CLA Licence (photocopying)

Photocopiers

© Midnightblueowl, 2012. Issued under a Creative Commons licence (http://creativecommons.org/licenses/by-sa/3.0/deed.en).

Loughborough University holds a Copyright Licensing Agency (CLA) Higher Education Licence which allows students and members of staff to photocopy extracts from printed documents, such as books and journals. It allows several copies of the same material to be made at the same time for the same purpose: this is crucial when students on the same course of study all want copies of the same material.

The law allows you to photocopy outside the limits imposed by this Licence, but only to make single copies for your own research or private study.  If you are copying something, and someone else at the University is or is likely to be making a copy of substantially the same thing for substantially the same purpose, then this provision of the law does not apply (for instance, if you are photocopying something from a book which other students on the same course of study as you are likely to be using).  Where this provision does not apply, you must photocopy according to the terms of the CLA HE Licence (from now on simply ‘the Licence’).

What follows is a summary of how students and members of staff should photocopy within the terms of the Licence.  If this summary in any way differs from or contradicts the Licence, the Licence shall prevail.

  1. Document ownership.
  2. Type of document.
  3. Specific opt-outs.
  4. Number of photocopies.
  5. Extent of photcopying.
  6. Course packs.
  7. Non-print resources.

1. Document ownership.  The printed document that you want to photocopy must be owned by Loughborough University in order to fall within the scope of the Licence.  In practice this means the University Library must hold it.  You can find out whether the University Library holds a particular document using Library Catalogue Plus.

2. Type of document.  You may not copy the following kinds of document under the Licence:

  • printed music (including the words);
  • maps, charts or books of tables;
  • texts of public examination papers;
  • workbooks, work cards and assignment sheets;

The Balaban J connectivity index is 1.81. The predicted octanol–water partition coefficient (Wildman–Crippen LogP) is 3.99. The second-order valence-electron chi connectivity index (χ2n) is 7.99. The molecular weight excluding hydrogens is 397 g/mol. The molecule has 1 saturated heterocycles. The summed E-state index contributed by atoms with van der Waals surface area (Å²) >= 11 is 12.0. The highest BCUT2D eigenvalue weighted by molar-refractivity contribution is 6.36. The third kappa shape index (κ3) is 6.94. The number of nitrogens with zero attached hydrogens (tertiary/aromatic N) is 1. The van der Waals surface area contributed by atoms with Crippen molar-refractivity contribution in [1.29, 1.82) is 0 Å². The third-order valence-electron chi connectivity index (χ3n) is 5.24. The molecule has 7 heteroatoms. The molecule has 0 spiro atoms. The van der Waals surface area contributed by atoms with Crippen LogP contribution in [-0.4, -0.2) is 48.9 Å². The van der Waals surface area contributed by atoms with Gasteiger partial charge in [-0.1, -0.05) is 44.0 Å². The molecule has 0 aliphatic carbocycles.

• privately owned documents issued for tuition purposes and limited to fee-paying customers;
  • newspapers (these are covered by the NLA Licence.
  • industrial in-house journals and other free publications primarily intended for the employees of commercial businesses, industrial undertakings or public services;
  • any work whose copyright owner has expressly and prominently stipulated that it may not be copied under this Licence;
  • material that has not been published, including theses and archival materials.

3. Specific opt-outs.  Some publishers and authors have opted out of the Licence; also, the Licence does not cover publications from some foreign countries.  You can find out whether or not your document is included within the licence by using the CLA’s ISBN checker at this link.

4. Number of photocopies.  The point of the Licence is to allow each of several students to have one copy of the same thing.  This means either:

  1. each of them may make his/her own single photocopy, or
  2. a member of staff may make several photocopies of the same thing and distribute one photocopy to each student.

5. Extent of photocopying.  You may photocopy up to:

  • one chapter from a book;
  • one article from one issue of a journal;
  • one paper from a collection of conference papers;
  • one short story, poem or play of no more than 10 pages in length from an anthology;

or up to 10% of a book, journal issue, volume of conference proceedings or anthology, whichever is the greater.

6. Course packs.  The Licence allows members of staff at the University to create ‘course packs’ for students enrolled on particular courses of study (one pack for each student). Course packs consist of photocopies of extracts of printed documents relevant to the course of study in question (the extent of each extract being as above). Course packs should not be made in such a way as to replace textbooks or other published documents intended to support teaching and learning in particular subject-areas (so-called ‘textbook substitution’). For instance, in making a course pack on basic economics, it would be bad practice to include a chapter from textbook A on supply and demand, a chapter from textbook B on labour, a chapter from textbook C on capital and a chapter from textbook D on money. Doing this would not exceed the limits on extent of photocopying, but it could make it unnecessary for students to buy textbooks of their own – the University would effectively be manufacturing free textbooks for its students using other people’s work.

PDF file:

The CLA’s Good practice guide in the creation of course packs is available to download as a PDF:

pdficon_large

The Design and Print Services Department can make course packs for you, but it is still your responsibility to ensure that what you are having copied does not exceed what is allowed by the Licence.

7. Non-print resources.  The Licence primarily covers the copying of printed documents.  It does not cover the copying of e-resources (e.g. databases, e-journals and e-books) to which the University subscribes. All of these e-resources have terms and conditions of their own. Click on the link for more information about the University’s e-resources.

For more information please contact the University Copyright Advisor:

copyright@lboro.ac.uk;

01509 222351.

Updated 10 March 2017 by Charlotte Greasley.

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